Ghostbusters (2016)

Look, this movie is just fun. And that’s all we want on Halloween, right? This makes for a great pre-trick-or-treating flick to get you in the mood for heading out into the night with your ghost-catcher candy-catcher at the ready. Who you gonna call? All your friends, to watch this movie.

Ed Wood (1994)

This list wouldn’t be complete without an appearance by Tim Burton. One of his older and lesser-known films, Ed Wood is all the odd and awkward you could ever want on Halloween without a hint of creepy (except for the vague creepiness that always exudes from any Burton performance by Johnny Depp). This is also a great one for any film snobs out there who were trying to get you to watch Donnie Darko or Evil Dead. It’s about an ambitious movie director who makes a hopelessly terrible film, the process of which is funny but also kind of like, sad. Best of all, it’s based on a true story! So you can follow it up by watching the equally appropriately-themed cult film Bride of the Monster starring Bela Lugosi.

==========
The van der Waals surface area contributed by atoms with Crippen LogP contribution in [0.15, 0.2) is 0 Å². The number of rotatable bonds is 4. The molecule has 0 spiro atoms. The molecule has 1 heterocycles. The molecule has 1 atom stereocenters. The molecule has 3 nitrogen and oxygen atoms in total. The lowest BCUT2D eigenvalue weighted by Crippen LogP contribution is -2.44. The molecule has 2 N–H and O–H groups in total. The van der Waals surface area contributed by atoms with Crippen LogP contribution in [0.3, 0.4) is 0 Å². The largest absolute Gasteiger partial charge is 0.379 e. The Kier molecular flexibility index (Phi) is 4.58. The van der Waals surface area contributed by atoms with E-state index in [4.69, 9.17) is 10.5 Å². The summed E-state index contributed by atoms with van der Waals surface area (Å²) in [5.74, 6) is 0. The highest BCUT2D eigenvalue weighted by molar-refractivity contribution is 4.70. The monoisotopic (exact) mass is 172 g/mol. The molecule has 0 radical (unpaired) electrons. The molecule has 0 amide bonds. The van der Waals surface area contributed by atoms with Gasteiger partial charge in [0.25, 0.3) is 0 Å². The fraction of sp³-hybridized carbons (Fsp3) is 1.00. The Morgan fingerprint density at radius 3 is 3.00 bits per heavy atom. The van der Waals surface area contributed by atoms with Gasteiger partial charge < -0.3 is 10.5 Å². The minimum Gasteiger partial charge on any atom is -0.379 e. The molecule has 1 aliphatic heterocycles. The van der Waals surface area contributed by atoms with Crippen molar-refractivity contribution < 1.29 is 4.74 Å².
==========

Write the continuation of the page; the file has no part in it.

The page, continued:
The Mummy (1999)

The best thing about movies from the 90s (and they have featured a lot on this list so far) is just how horrendously bad the CGI becomes down the line. The Mummy did not age well, and that’s what makes it so brilliant now. Watching it in the cinemas in 1999 might have been a bit spooky, but you can safely pop this in your DVD player now and just enjoying getting to act scared, while really laughing at all the corny dialogue that comes out of Brendan Fraser’s mouth.

The Birds (1963)

I’m a film nerd. I can’t make a movie list ever without including something by Alfred Hitchcock, who is simultaneously the master of suspense and also the master of making gripping movies without resorting to cheap shocks and gimmicks. Part of that was due to censorship during his time, but you still have to hand it to him since he is, after all, one of the greatest technical filmmakers of all time. You’ve probably already been forced to watch Psycho one Halloween past, so instead why not try The Birds. What’s great about Hitchcock films is that they never actually show anything horrific, and leave everything to your imagination with the magic of editing. It’s why they make good films for people who wish they were good with watching scary movies but aren’t. How much scare you get out of Hitchcock all depends on how much you let your own mind run wild. It’ll make for a good couples movie night, especially if one of you is a die-hard film nerd and the other has an overactive imagination.